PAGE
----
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Who is the worst hero to be successfullly reformed?
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iluvarake



Joined: 26 Jan 2009
Posts: 799

PostPosted: Tue May 31, 2011 7:31 pm    Post subject: Who is the worst hero to be successfullly reformed? Reply with quote

Who is the hero you despised the most at the beginning of the book but by the author's alchemy ended up stellar HEA material? The baddest of the bad boys who believably becomes Mr. Right. How do you think the author pulled it off?

I'm still thinking of my definitive answer but there is more than one Sebastian on my list already.
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Manda



Joined: 23 Apr 2007
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PostPosted: Tue May 31, 2011 10:04 pm    Post subject: Reply with quote

There are quite a few murderers who get reformed in romantic suspense. I'm thinking of Jennifer Crusie and Bob Mayer's AGNES AND THE HITMAN. Though, oddly, he didn't seem like such a terrible person.

My own choice would be Ismal AKA Comte d'Esmond from Loretta Chase's CAPTIVES OF THE NIGHT. At the end of THE LION'S DAUGHTER I *hated* that guy. I rejoiced when Varian beat him to a pulp, and I am not a violent person. So Chase had some serious work to do in making me accept Esmond as heroic. But she did it, IMO.
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Wendy AAR



Joined: 22 May 2010
Posts: 368

PostPosted: Wed Jun 01, 2011 12:24 am    Post subject: Reply with quote

Oh, Zsadist, definitely, although his metamorphosis takes place over two books.
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Nicole



Joined: 23 Apr 2007
Posts: 468
Location: Las Cruces, New Mexico

PostPosted: Wed Jun 01, 2011 2:32 am    Post subject: Reply with quote

I think that Sebastian from Gaffney's To Have and to Hold had a long way to go.
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iluvarake



Joined: 26 Jan 2009
Posts: 799

PostPosted: Wed Jun 01, 2011 4:12 am    Post subject: Reply with quote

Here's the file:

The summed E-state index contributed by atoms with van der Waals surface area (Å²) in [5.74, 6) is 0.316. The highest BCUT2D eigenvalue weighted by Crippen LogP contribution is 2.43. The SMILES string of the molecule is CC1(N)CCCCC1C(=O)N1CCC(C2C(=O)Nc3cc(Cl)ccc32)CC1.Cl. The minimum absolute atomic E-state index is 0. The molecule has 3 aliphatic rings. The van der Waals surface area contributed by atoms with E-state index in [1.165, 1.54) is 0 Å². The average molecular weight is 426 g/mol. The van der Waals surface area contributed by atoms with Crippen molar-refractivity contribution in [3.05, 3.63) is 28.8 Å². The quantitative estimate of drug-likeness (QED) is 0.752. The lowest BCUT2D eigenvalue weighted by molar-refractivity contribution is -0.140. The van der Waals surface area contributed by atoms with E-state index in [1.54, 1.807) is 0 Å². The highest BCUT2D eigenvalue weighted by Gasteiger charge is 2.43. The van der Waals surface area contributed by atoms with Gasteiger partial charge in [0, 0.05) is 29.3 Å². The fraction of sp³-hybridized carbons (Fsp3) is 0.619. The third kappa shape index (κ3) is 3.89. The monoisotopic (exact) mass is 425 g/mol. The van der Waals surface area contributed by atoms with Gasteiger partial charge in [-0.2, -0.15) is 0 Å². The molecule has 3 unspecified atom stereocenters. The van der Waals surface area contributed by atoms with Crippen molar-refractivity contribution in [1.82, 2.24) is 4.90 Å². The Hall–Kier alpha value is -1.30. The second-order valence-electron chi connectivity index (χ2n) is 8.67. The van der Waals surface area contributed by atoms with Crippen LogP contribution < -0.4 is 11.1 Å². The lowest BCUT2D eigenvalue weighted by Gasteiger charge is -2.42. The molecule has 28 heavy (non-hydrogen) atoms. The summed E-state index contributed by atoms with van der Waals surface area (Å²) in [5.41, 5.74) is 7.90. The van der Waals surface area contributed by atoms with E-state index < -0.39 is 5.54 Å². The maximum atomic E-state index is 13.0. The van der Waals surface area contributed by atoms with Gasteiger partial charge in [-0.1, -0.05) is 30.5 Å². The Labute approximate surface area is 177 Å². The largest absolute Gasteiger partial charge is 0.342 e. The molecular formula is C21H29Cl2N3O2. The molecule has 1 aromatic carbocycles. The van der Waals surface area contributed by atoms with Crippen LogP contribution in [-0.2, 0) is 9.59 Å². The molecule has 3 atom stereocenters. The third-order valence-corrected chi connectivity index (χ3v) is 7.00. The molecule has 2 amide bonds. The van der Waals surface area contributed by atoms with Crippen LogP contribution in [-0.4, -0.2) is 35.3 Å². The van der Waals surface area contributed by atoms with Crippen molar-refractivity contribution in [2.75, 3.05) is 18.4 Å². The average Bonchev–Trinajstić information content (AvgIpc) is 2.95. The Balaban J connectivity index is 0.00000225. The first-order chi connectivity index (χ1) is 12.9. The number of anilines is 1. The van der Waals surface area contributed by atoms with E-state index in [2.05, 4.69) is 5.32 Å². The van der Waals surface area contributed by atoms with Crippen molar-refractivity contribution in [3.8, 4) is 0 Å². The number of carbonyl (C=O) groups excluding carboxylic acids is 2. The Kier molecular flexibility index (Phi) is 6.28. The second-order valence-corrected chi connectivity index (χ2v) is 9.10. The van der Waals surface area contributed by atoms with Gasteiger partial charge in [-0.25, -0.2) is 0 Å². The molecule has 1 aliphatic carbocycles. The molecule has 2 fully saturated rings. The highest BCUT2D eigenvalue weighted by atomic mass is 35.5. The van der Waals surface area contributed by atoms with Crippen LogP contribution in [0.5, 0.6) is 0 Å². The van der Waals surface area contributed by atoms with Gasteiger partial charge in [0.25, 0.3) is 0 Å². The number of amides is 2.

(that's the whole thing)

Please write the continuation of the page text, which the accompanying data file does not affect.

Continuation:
Nicole wrote:
I think that Sebastian from Gaffney's To Have and to Hold had a long way to go.


He's one of my Sebastian s. So is Kleypas' from Devil in Winter but he's starting to look like a juvenile delinquent in comparison to these guys.

There was also a book in which the hero coldbloodedly set out to seduce the heroine in spite of the fact she lived in a small village and would be completely ruined and lose her home if he did and in spite of her begging him not to. I can't remember which book (in a series) this was but I know I posted about his unrepentant nature when reading it, so I'll find the title eventually.
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Yulie



Joined: 22 Mar 2007
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PostPosted: Wed Jun 01, 2011 5:06 am    Post subject: Reply with quote

Definitely Sebastian from To Have and to Hold. He was a terrible person for the first half of that book, and he knew it and did it anyway. I also agree with Esmond in The Lion's Daughter/Captives of the Night as well, the main difference to me being that much of Esmond's transformation took place off-stage between the books, while with Sebastian it's an integral part of the story.

It's not quite the same level of nastiness, but Michael Kenyon is pretty bad in Thunder and Roses before redeeming himself nicely at the end of the book and becoming a good guy for the rest of Putney's Fallen Angels series.
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iluvarake